Luxury Hotels

Luxury hotels, even those that are CEO-heavy, need lightness and brightness

Front desk has a wall of real book pages behind

Light-and-bright attracts all ages, and makes them smile. The gal arrived at Shangri-La Hotel, Dubai – one of those side-by-side somewhat-uniform skyscraper blocks along boring, traffic-heavy Sheikh Zayed Road (but, good news, according to Gulf News and other reports two additional bridges will be built across that highway to divert some of the wheels on to side roads). Go into Shangri-La’s established luxury hotel, however, and anyone immediately feels elevated. Oodles have been spent redoing the public areas, which have been done by HBA (years ago you could always recognise the HBA work but now the company is amazingly versatile). Vertical panels that looked like sand dunes have been removed from balconies overlooking the four-floor open atrium. Front desk has been relocated and behind it is now a wall of books, yes real books. No wonder the people working there are smiling.

How new bedrooms look

HBA’s new-look bedrooms are gorgeous. The soft browns and conservative vibes of former rooms are replaced by light-brights, champagnes and soft blues, with subtle lighting. I like the corner-set fixed seats, covered in pale blue heavy-duty material: these are big enough to accommodate an open wheelie. I am sure I am not the only frequent – all right, in my case, near-continuous – traveller who never uses a folding baggage rack. I used to put my open suitcase on the floor but now, to save time, I put a towel on a sofa, with the open bag on top of that.  This not only saves valuable minutes when unpacking and, later, packing up again but it also, I hope and cross fingers, cuts down the chances that I will leave something behind. The hotel-hopper is rather like a cruise ship popping from one island to another: leave anything behind and you never see it again.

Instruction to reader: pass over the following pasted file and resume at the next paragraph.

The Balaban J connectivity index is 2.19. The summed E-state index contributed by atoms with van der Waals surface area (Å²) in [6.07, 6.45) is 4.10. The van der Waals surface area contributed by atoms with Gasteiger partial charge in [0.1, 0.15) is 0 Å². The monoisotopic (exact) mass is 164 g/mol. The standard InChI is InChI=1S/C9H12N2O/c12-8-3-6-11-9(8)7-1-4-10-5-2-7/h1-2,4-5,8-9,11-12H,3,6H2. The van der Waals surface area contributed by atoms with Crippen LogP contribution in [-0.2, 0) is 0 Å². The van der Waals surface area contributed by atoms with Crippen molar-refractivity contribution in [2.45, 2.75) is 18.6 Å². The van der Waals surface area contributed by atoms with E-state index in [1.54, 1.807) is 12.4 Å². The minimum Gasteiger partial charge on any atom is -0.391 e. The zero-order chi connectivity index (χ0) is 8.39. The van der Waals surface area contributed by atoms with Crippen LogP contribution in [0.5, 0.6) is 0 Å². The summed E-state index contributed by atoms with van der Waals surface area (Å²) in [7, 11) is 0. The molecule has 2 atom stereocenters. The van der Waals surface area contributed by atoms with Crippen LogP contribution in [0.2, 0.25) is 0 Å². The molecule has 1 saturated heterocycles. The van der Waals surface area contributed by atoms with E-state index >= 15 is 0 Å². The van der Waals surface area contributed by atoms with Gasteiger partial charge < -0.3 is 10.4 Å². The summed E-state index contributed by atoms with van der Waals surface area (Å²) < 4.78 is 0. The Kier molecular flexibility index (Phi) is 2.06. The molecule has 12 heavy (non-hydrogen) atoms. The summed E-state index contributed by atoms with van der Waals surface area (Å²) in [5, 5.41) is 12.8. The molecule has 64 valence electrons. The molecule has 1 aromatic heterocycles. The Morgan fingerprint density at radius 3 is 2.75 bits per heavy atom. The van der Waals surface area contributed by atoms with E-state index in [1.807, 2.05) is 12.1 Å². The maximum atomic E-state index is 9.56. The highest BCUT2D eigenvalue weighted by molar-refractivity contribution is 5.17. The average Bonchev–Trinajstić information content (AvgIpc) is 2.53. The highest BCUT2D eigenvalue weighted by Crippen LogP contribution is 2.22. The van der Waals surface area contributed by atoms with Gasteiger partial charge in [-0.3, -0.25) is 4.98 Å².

Rooms have outline-only cards, to colour

I must say how delightful it is to be back at this hotel. Rooms have swivel chairs at the desks, drawers include complete office kits, with long-blade scissors, and there is not one easy-work alarm clock but two, one bedside and one in the bathroom. Since my last visit clever GM Gerhard Hecker, whose own children range from pre-teen to late-twenties, has also added all-ages colouring kits, big-size postcards showing Dubai sights, with crayons (make-em smile). I wanted more smiles, so I headed at sundowner time to the fourth floor outdoor pool. Its surround has as much bright pink as possible and it evolves into iKandy meeting place as the hours pass – see my video below. What particularly amused me today was that one shisha pipe, pink of course, even had my initials on it. See above.

Room service dinner

Part of the upgrading of this ultra-friendly luxury hotel has been putting gold shell- like half-walls to give privacy to Dunes, the all-day restaurant that is really an extension of part of the lobby. As last night was a religiously-decreed dry day, or rather 25 hours, I decided to have room service dinner. It was quick, complete, and tasty, which is just what inroom dining should be. Yes, in a vacation villa situation you can offer multi-course private dining, or dining by design or whatever you want to call it, but when we are talking about dining in a bedroom at an efficient hotel popular with CEO-level business people, speed must be added to such necessary attributes as efficiency, quality, flavour, and service. Now return to iKandy, via the early-evening video that is shown below.